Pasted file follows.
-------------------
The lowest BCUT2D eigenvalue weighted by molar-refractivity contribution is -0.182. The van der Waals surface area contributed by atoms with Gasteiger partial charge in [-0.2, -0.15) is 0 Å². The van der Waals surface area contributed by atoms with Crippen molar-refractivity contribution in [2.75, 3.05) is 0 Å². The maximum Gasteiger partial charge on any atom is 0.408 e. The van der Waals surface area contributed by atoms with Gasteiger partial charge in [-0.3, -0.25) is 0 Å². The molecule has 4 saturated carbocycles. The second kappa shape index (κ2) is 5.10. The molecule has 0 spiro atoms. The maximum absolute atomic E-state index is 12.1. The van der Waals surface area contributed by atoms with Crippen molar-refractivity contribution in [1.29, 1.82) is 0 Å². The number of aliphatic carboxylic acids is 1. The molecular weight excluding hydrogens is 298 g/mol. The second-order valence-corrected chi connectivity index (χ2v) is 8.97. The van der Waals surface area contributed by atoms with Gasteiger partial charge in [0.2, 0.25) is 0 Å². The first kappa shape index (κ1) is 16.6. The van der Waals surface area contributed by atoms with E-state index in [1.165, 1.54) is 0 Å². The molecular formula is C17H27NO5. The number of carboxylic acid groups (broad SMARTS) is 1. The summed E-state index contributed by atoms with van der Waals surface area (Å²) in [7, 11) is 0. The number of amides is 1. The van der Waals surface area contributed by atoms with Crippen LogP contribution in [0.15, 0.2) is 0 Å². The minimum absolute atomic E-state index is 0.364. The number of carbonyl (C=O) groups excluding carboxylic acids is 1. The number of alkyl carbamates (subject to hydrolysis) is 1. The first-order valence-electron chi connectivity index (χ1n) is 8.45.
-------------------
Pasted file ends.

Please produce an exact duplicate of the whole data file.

The lowest BCUT2D eigenvalue weighted by molar-refractivity contribution is -0.182. The van der Waals surface area contributed by atoms with Gasteiger partial charge in [-0.2, -0.15) is 0 Å². The van der Waals surface area contributed by atoms with Crippen molar-refractivity contribution in [2.75, 3.05) is 0 Å². The maximum Gasteiger partial charge on any atom is 0.408 e. The van der Waals surface area contributed by atoms with Gasteiger partial charge in [-0.3, -0.25) is 0 Å². The molecule has 4 saturated carbocycles. The second kappa shape index (κ2) is 5.10. The molecule has 0 spiro atoms. The maximum absolute atomic E-state index is 12.1. The van der Waals surface area contributed by atoms with Crippen molar-refractivity contribution in [1.29, 1.82) is 0 Å². The number of aliphatic carboxylic acids is 1. The molecular weight excluding hydrogens is 298 g/mol. The second-order valence-corrected chi connectivity index (χ2v) is 8.97. The van der Waals surface area contributed by atoms with Gasteiger partial charge in [0.2, 0.25) is 0 Å². The first kappa shape index (κ1) is 16.6. The van der Waals surface area contributed by atoms with E-state index in [1.165, 1.54) is 0 Å². The molecular formula is C17H27NO5. The number of carboxylic acid groups (broad SMARTS) is 1. The summed E-state index contributed by atoms with van der Waals surface area (Å²) in [7, 11) is 0. The number of amides is 1. The van der Waals surface area contributed by atoms with Crippen LogP contribution in [0.15, 0.2) is 0 Å². The minimum absolute atomic E-state index is 0.364. The number of carbonyl (C=O) groups excluding carboxylic acids is 1. The number of alkyl carbamates (subject to hydrolysis) is 1. The first-order valence-electron chi connectivity index (χ1n) is 8.45.